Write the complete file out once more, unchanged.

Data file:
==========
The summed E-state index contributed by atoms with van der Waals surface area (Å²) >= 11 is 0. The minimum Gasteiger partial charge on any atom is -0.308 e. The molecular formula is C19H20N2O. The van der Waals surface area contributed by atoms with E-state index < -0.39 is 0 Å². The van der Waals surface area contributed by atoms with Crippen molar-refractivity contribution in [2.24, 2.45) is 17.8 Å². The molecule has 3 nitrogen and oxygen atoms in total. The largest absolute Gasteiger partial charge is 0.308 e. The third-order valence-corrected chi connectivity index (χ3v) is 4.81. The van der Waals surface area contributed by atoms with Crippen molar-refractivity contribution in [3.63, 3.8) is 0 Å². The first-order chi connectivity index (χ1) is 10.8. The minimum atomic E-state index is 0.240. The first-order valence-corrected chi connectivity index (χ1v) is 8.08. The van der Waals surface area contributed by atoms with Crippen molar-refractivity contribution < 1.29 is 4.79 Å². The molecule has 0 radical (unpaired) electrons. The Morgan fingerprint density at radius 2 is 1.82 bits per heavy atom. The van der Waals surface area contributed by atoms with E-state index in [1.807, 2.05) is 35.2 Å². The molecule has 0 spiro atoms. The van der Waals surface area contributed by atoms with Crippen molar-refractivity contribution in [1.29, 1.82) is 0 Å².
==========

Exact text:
The summed E-state index contributed by atoms with van der Waals surface area (Å²) >= 11 is 0. The minimum Gasteiger partial charge on any atom is -0.308 e. The molecular formula is C19H20N2O. The van der Waals surface area contributed by atoms with E-state index < -0.39 is 0 Å². The van der Waals surface area contributed by atoms with Crippen molar-refractivity contribution in [2.24, 2.45) is 17.8 Å². The molecule has 3 nitrogen and oxygen atoms in total. The largest absolute Gasteiger partial charge is 0.308 e. The third-order valence-corrected chi connectivity index (χ3v) is 4.81. The van der Waals surface area contributed by atoms with Crippen molar-refractivity contribution in [3.63, 3.8) is 0 Å². The first-order chi connectivity index (χ1) is 10.8. The minimum atomic E-state index is 0.240. The first-order valence-corrected chi connectivity index (χ1v) is 8.08. The van der Waals surface area contributed by atoms with Crippen molar-refractivity contribution < 1.29 is 4.79 Å². The molecule has 0 radical (unpaired) electrons. The Morgan fingerprint density at radius 2 is 1.82 bits per heavy atom. The van der Waals surface area contributed by atoms with E-state index in [1.807, 2.05) is 35.2 Å². The molecule has 0 spiro atoms. The van der Waals surface area contributed by atoms with Crippen molar-refractivity contribution in [1.29, 1.82) is 0 Å².